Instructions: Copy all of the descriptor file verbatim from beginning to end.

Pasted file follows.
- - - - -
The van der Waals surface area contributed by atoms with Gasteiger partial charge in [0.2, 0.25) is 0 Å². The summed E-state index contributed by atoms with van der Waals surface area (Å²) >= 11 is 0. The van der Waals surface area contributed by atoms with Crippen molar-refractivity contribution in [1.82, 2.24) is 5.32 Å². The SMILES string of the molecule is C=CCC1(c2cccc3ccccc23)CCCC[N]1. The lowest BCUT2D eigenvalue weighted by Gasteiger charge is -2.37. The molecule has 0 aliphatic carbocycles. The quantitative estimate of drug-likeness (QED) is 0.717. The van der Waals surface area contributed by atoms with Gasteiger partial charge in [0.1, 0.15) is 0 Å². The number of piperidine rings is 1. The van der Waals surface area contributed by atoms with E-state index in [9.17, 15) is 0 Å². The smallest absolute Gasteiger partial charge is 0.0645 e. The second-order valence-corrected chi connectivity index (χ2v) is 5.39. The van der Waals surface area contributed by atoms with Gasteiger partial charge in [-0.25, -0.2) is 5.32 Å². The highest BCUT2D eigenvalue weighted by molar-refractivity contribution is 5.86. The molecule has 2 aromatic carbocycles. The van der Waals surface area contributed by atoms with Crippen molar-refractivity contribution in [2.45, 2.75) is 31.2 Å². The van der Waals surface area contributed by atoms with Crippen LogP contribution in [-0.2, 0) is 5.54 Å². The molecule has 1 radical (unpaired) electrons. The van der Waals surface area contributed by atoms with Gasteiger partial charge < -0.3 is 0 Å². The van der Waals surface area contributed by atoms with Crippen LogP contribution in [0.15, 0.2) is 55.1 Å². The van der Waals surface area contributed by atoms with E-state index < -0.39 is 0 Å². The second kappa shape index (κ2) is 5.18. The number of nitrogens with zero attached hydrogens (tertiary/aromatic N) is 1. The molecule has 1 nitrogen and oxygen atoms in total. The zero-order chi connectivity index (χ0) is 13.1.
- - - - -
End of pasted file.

The van der Waals surface area contributed by atoms with Gasteiger partial charge in [0.2, 0.25) is 0 Å². The summed E-state index contributed by atoms with van der Waals surface area (Å²) >= 11 is 0. The van der Waals surface area contributed by atoms with Crippen molar-refractivity contribution in [1.82, 2.24) is 5.32 Å². The SMILES string of the molecule is C=CCC1(c2cccc3ccccc23)CCCC[N]1. The lowest BCUT2D eigenvalue weighted by Gasteiger charge is -2.37. The molecule has 0 aliphatic carbocycles. The quantitative estimate of drug-likeness (QED) is 0.717. The van der Waals surface area contributed by atoms with Gasteiger partial charge in [0.1, 0.15) is 0 Å². The number of piperidine rings is 1. The van der Waals surface area contributed by atoms with E-state index in [9.17, 15) is 0 Å². The smallest absolute Gasteiger partial charge is 0.0645 e. The second-order valence-corrected chi connectivity index (χ2v) is 5.39. The van der Waals surface area contributed by atoms with Gasteiger partial charge in [-0.25, -0.2) is 5.32 Å². The highest BCUT2D eigenvalue weighted by molar-refractivity contribution is 5.86. The molecule has 2 aromatic carbocycles. The van der Waals surface area contributed by atoms with Crippen molar-refractivity contribution in [2.45, 2.75) is 31.2 Å². The van der Waals surface area contributed by atoms with Crippen LogP contribution in [-0.2, 0) is 5.54 Å². The molecule has 1 radical (unpaired) electrons. The van der Waals surface area contributed by atoms with Gasteiger partial charge < -0.3 is 0 Å². The van der Waals surface area contributed by atoms with Crippen LogP contribution in [0.15, 0.2) is 55.1 Å². The van der Waals surface area contributed by atoms with E-state index < -0.39 is 0 Å². The second kappa shape index (κ2) is 5.18. The number of nitrogens with zero attached hydrogens (tertiary/aromatic N) is 1. The molecule has 1 nitrogen and oxygen atoms in total. The zero-order chi connectivity index (χ0) is 13.1.